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Effect of Utility Deregulation and Mergers on Consumer Welfare

Ralph Sonenshine

No 2017-12, Working Papers from American University, Department of Economics

Abstract: In the late 1990s, many U.S. states deregulated electric utilities, allowing for competition among power generators. Deregulated states then adopted a retail choice program, allowing customers to choose their power provider. In addition, a significant merger wave among large utility companies ensued after deregulation. What was the impact of these changes on consumer welfare? While this issue has been widely studied, the results remain ambiguous. This study examines the effects of these events, by analyzing electricity price and output changes among deregulated and regulated states from 2001 through 2014. The study finds that deregulation may have had a positive effect when states adopted certain measures, such as retail choice or fuel changes, that enhanced competition and lowered costs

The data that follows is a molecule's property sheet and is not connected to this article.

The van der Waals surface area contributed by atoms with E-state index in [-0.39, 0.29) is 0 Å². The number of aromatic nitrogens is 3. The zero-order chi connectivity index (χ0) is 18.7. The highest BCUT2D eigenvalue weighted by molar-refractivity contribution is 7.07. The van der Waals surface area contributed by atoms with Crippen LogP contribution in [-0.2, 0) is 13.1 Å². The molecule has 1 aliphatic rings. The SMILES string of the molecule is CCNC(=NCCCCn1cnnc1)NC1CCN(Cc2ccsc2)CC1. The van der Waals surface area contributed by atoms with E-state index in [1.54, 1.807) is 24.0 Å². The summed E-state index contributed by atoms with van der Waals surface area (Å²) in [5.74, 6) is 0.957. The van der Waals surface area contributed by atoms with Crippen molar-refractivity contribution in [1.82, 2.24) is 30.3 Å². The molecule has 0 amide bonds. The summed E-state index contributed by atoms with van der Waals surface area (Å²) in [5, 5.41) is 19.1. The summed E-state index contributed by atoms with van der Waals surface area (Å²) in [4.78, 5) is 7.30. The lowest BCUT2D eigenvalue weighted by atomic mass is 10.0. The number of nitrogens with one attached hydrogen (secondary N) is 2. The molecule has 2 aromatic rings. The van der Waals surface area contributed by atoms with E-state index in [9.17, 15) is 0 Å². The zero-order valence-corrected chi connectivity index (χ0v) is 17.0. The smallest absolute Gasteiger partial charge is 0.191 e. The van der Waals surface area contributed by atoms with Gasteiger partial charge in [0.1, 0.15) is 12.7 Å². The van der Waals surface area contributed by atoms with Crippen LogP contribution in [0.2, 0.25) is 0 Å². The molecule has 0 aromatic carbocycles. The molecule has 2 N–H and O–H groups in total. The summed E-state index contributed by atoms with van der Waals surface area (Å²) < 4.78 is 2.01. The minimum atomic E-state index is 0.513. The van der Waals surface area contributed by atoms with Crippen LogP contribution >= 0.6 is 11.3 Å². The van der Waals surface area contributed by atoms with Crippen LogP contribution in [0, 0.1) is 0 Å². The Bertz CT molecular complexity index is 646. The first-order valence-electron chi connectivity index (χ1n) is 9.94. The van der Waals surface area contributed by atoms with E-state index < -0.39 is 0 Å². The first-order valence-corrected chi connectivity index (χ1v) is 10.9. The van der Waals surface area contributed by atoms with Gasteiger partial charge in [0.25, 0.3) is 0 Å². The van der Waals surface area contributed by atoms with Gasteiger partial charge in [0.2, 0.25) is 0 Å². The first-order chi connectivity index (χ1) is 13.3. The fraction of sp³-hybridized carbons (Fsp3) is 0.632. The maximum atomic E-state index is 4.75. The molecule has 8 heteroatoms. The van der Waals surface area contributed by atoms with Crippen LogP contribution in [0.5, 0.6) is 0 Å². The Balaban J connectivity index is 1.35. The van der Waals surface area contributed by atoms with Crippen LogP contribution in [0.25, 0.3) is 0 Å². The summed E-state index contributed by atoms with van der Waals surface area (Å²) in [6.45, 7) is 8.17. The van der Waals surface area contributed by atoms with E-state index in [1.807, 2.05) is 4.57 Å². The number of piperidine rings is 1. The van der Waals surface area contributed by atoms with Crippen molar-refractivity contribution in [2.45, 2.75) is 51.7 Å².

Keywords: Deregulation; Mergers; Regulated Industries; natural (search for similar items in EconPapers)
JEL-codes: G14 G34 L94 L98 (search for similar items in EconPapers)
Date: 2017
New Economics Papers: this item is included in nep-com, nep-ene and nep-reg
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https://doi.org/10.17606/68k1-hg47 First version, 2017 (application/pdf)

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